Ireland makes flurry of deals with Vietnam
Enterprise Ireland says country offers ‘fantastic opportunities’
This week has seen a flurry of deals between Ireland and Vietnam during the eight-day State visit by President Michael D Higgins. Enterprise Ireland CEO Julie Sinnamon says the southeast Asian nation offers “fantastic opportunities” for Irish companies.
“It’s a market that has grown by 50 per cent in the past year, and one that we think provides significant future opportunities,” she said, speaking on the fringes of an Enterprise Ireland business lunch addressed by President Higgins and Minister for Foreign Affairs and Trade Charlie Flanagan.
“We have 60 Irish companies doing business in this region, 15 of them have a presence here, so it’s massive to bring the President and the Minister in terms of developing new relationships with their customers and providing an opportunity for them to consolidate relationships,”she said.
“The food sector is very important. Annova has signed a deal with Glanbia to bring in UHT milk and they are already doing business with Kerry on the milk formula side. Ireland is seen as a trusted place in terms of our quality standards and sustainability.”
Ireland’s third-level colleges are active in seeking out opportunities in Vietnam. Trinity College Dublin signed up with the University of Economics Ho Chi Minh City (UEH) for an undergraduate bachelor of business studies programme, which will see Vietnamese students spending their first two years at UEH and their second two years at Trinity.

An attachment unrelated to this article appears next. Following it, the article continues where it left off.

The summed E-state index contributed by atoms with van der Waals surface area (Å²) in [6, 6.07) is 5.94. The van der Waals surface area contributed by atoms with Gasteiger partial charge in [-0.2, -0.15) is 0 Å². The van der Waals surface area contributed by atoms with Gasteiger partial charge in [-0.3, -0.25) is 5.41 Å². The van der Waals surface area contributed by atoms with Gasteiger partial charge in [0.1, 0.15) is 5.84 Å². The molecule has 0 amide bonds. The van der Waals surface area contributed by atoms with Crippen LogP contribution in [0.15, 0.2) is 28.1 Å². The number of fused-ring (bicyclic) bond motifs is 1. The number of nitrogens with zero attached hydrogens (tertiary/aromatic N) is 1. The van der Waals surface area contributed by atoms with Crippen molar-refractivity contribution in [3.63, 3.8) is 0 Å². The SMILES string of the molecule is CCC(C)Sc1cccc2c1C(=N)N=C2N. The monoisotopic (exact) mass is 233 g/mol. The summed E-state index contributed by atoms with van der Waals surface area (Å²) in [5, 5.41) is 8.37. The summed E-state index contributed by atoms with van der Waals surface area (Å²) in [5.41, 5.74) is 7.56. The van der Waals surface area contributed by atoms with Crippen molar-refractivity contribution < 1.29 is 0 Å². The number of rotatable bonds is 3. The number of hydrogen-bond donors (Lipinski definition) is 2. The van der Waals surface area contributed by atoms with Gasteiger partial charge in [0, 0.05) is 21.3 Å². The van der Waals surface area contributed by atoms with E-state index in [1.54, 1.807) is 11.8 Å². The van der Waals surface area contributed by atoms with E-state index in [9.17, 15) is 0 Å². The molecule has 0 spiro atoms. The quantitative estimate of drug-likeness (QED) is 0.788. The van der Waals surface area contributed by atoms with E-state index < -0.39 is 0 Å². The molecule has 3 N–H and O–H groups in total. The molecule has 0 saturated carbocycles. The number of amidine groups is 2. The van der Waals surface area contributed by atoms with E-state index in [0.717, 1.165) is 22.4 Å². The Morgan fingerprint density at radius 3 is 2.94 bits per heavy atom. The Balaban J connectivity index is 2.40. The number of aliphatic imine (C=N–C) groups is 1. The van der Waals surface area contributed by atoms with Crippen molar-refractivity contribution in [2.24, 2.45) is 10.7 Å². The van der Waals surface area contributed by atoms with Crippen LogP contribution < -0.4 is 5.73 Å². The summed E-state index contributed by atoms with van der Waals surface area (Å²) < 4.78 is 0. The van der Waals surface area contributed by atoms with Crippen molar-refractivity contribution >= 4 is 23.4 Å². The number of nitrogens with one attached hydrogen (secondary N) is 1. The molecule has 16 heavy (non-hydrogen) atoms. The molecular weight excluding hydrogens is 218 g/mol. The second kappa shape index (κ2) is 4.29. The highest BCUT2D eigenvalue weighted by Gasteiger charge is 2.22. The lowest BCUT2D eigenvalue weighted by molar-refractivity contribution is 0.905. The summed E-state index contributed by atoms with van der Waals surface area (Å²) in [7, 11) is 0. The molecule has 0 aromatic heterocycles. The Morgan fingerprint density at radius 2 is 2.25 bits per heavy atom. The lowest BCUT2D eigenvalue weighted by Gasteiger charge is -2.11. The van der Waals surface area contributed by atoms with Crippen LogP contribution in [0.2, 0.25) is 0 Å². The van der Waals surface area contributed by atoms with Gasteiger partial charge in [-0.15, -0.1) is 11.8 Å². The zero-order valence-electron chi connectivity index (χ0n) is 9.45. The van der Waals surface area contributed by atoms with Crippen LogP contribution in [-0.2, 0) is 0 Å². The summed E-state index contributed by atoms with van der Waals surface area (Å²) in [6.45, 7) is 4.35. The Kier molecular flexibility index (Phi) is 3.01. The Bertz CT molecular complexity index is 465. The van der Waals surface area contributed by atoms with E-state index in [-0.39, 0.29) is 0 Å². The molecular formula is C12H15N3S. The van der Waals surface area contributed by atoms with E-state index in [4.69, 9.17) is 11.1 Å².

“Our Trinity specialist business degree is a unique programme, designed for students who focus on business from the very beginning of their degree,” said Prof Juliette Hussey, vice-president of global relations at Trinity.
The Trinity centre for biodiversity research signed a deal with the Vietnam National Museum of Nature.
Dublin Institute of Technology did a deal with Hue University in central Vietnam, while Cork Institute of Technology signed a deal with Ho Chi Minh City University of Technology and with the University of Danang.
“Education is a big area. There are 120,000 people from Vietnam who go overseas to be educated, largely to English-speaking countries, and Ireland would be keen to get a good portion of those people going forward,” said Ms Sinnamon.
During the week Mainstream Renewable Power signed a contract to develop 940MW of wind energy projects in Vietnam. The deal involves a combined investment injection by Mainstream and developers of around €2 billion.
The first phase of projects being jointly developed by GE Energy Financial Services and Mainstream Renewable Power will result in the largest wind farm in Vietnam with total capacity of 800MW.
In Hanoi in the early part of President Higgins’s visit Novaerus signed an exclusive distribution agreement with Vinamedical for its Novaerus plasma air technology system.
“Particularly with Brexit, markets like ASEAN [southeast Asia] are very important, and Vietnam is a great base to enter into and supply the region from,” said Ms Sinnamon.
Botany Weaving has done a deal with one of the air carriers in the region to supply interiors for aircraft. “Obviously the growth of the aviation sector in this market is massive. Park Aviation is doing a deal with Jetstar. There are opportunities from technologies to furnishing to leasing.”
The Dublin-headquartered software company Escher Group and FPT Information Systems signed a deal with Vietnam Posts, while Anam Technologies, Ericsson Vietnam and Vietnamobile signed a contract for SMS technology support services.